Zoom (ZM)

The Zoom logo on a cell phone screen in front of a bigger screen showing people in videoconference call.
Daniel Constante / Shutterstock

Zoom exploded into public consciousness in 2020, quickly becoming many individuals’ and businesses’ preferred method of safely distanced communication. But investors have backtracked at lightning speed since October 2020. Zoom’s stock has shed an eye-watering 65% of its value since then.

Here’s the thing, though: Zoom is still crushing it.

Annualized revenue during the third quarter of 2021 was $4.2 billion, or 58.4% higher than in Q2 2020, back when Zoom was just breaking through.

Wood doesn’t see Zoom as some flash-in-the-pan meme stock; she sees it as a transformative enterprise communications solution that’s here to stay.

The company says it’s focused on future growth projects over stock price — a video-engagement center for direct company-to-customer communications; Zoom Whiteboard for collaboration; live translation and transcription services; and a partnership with Oculus, the virtual reality system maker owned by Facebook.

If tech stocks are too volatile for your taste, remember that you can build a diverse portfolio with your spare pennies.

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DocuSign (DOCU)

The DocuSign app login page for electronic signatures, shown on the screen of a cell phone lying on top of some documents
Tada Images / Shutterstock

DocuSign is another company that has changed how business is done worldwide.

The pandemic amplified the need for contactless, remote signatures, a technology DocuSign dominated before COVID first arrived. It’s now widespread. B2B services provider Enlyft says more than 13,000 companies use DocuSign.

And yet, the company’s stock is getting hammered. After peaking at $310.05 in September, the share price fell to $135.09 on Dec. 3 — a 56.4% drop.

Analysts interpreted the decline as a reaction to the company’s muted growth projection for Q4, but its Q3 was a success. Revenue and earnings per share both outdid estimates. DocuSign’s annualized revenue during the quarter was a healthy $2.2 billion.

Like Zoom, DocuSign is building out its offerings to help maintain growth. For example, its Agreement Cloud provides negotiation tools, AI-driven analytics and activity tracking capabilities.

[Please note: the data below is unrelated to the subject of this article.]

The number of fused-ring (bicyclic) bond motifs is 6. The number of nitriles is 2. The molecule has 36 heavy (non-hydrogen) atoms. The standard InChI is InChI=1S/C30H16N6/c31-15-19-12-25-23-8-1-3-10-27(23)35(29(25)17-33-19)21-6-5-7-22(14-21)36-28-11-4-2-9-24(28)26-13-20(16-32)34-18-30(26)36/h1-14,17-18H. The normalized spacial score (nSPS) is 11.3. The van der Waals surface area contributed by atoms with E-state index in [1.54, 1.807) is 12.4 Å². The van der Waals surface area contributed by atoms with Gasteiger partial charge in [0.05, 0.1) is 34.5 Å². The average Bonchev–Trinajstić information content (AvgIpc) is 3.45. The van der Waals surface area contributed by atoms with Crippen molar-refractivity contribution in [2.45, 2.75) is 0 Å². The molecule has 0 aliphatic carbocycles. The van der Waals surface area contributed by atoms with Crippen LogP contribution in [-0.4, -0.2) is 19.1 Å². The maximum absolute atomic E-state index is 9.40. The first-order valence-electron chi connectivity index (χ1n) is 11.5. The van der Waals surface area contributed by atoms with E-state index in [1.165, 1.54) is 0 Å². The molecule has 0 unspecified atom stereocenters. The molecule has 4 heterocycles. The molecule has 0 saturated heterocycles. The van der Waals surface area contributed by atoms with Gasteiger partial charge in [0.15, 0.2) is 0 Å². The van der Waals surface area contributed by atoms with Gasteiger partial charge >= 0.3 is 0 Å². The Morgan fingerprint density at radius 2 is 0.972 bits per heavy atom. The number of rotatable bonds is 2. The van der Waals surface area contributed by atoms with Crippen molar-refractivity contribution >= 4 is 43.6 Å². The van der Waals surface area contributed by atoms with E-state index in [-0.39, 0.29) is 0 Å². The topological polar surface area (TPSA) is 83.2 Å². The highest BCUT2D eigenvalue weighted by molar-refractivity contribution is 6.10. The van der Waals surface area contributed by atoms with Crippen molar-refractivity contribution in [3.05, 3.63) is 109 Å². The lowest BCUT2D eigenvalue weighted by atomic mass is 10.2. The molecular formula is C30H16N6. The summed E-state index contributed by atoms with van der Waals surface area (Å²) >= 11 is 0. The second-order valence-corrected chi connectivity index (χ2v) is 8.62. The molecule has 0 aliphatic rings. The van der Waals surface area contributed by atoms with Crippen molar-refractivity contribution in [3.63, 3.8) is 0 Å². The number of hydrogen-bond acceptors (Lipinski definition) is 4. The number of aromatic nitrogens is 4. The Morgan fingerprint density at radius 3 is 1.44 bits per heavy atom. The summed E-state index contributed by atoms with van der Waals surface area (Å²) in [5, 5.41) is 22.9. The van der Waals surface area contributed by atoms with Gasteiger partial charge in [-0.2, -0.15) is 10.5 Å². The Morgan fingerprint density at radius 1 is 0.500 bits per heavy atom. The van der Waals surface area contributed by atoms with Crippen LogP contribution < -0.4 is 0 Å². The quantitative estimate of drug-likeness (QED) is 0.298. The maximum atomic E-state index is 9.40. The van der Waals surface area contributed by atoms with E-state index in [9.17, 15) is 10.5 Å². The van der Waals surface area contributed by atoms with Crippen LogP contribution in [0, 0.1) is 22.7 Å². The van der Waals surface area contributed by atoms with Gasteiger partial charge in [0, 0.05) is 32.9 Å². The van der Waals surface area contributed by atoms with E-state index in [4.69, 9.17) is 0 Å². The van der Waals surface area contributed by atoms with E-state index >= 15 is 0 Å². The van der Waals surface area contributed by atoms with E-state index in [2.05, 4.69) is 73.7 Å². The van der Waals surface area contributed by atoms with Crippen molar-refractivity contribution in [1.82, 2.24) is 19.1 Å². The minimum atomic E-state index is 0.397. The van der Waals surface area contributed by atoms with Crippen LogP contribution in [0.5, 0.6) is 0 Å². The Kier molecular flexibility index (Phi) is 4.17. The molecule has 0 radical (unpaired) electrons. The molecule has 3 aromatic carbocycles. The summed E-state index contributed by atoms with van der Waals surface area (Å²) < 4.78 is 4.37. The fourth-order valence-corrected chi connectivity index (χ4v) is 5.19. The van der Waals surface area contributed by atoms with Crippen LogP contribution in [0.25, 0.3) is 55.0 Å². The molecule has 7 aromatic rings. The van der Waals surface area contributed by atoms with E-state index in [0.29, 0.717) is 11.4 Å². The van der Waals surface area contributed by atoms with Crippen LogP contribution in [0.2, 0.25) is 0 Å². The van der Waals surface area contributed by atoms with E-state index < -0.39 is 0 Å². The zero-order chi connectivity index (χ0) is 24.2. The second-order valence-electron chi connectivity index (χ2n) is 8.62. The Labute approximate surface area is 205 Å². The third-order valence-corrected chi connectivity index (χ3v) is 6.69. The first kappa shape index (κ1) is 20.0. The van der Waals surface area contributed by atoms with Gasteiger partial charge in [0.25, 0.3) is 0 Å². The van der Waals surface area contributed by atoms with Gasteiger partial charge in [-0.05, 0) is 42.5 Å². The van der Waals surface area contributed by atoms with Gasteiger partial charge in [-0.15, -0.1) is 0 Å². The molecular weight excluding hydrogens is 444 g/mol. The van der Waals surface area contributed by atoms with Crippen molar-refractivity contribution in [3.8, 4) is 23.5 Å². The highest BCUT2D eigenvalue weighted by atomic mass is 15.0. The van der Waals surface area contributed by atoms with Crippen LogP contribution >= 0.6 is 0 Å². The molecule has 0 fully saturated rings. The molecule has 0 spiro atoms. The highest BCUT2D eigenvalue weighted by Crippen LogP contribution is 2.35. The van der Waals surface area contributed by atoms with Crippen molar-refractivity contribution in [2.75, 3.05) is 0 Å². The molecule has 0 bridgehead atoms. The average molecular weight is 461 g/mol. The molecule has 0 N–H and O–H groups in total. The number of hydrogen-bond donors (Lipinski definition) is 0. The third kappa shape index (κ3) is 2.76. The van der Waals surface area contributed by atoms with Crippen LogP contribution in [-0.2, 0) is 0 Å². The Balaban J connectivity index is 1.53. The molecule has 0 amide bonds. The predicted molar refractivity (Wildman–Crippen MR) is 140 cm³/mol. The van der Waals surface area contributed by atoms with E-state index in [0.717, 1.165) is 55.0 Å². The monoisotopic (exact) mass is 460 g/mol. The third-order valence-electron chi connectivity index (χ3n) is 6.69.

Teladoc (TDOC)

An adult and child using a tablet for a Teladoc video visit with a doctor

Teladoc, a leader in virtual care and telehealth, rode into 2021 with the kind of momentum investors love to see. But it’s been downhill since February.

Teladoc shares are trading for around $94 a piece. That’s about 68% less than they were fetching in early February.

As with Zoom and DocuSign, there are questions around whether Teladoc can keep growing at a pace worth betting on. If people grow more comfortable receiving health care virtually, it should lead to wins for the company.

Teladoc’s third quarter revenue, $522 million, was 81% higher than the same period a year ago. Total client visits topped 3.9 million for the quarter, 37% more than in Q3 2020.

Is Teladoc a “deep value” like Wood says? Time will tell. It is fairly cheap though.

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If uncertainty isn’t for you

The 2019 LA Art Show for contemporary work at that Los Angeles Convention Center
Hayk_Shalunts / Shutterstock

Cathie Wood has helped make investors a lot of money. (Up until this year, anyway.) But predicting the future isn’t something she, or any other investor, has figured out.

Could innovative tech investments lead to massive gains? Sure. They could also flame out. That kind of uncertainty is baked into this kind of investing.

If you’re more comfortable with a more reliable, long-term hold, fine art might be more your speed.

Contemporary artwork has outperformed the S&P 500 by a commanding 174% over the past 25 years, according to the Citi Global Art Market chart.

You don’t need to be a millionaire to invest in works by the likes of Banksy, Claude Monet or Andy Warhol that have typically appreciated rapidly. A new investing platform allows you to buy shares in masterpieces.

Fine art as an investment

Stocks can be volatile, cryptos make big swings to either side, and even gold is not immune to the market’s ups and downs.

That’s why if you are looking for the ultimate hedge, it could be worthwhile to check out a real, but overlooked asset: fine art.

Contemporary artwork has outperformed the S&P 500 by a commanding 174% over the past 25 years, according to the Citi Global Art Market chart.

And it’s becoming a popular way to diversify because it’s a real physical asset with little correlation to the stock market.

On a scale of -1 to +1, with 0 representing no link at all, Citi found the correlation between contemporary art and the S&P 500 was just 0.12 during the past 25 years.

Earlier this year, Bank of America investment chief Michael Harnett singled out artwork as a sharp way to outperform over the next decade — due largely to the asset’s track record as an inflation hedge.

Investing in art by the likes of Banksy and Andy Warhol used to be an option only for the ultrarich. But with a new investing platform, you can invest in iconic artworks just like Jeff Bezos and Bill Gates do.

About the Author

Clayton Jarvis

Clayton Jarvis


Clayton Jarvis is a mortgage reporter at MoneyWise. Prior to joining the MoneyWise team, Clay wrote for and edited a variety of real estate publications, including Canadian Real Estate Wealth, Real Estate Professional, Mortgage Broker News, Canadian Mortgage Professional, and Mortgage Professional America.

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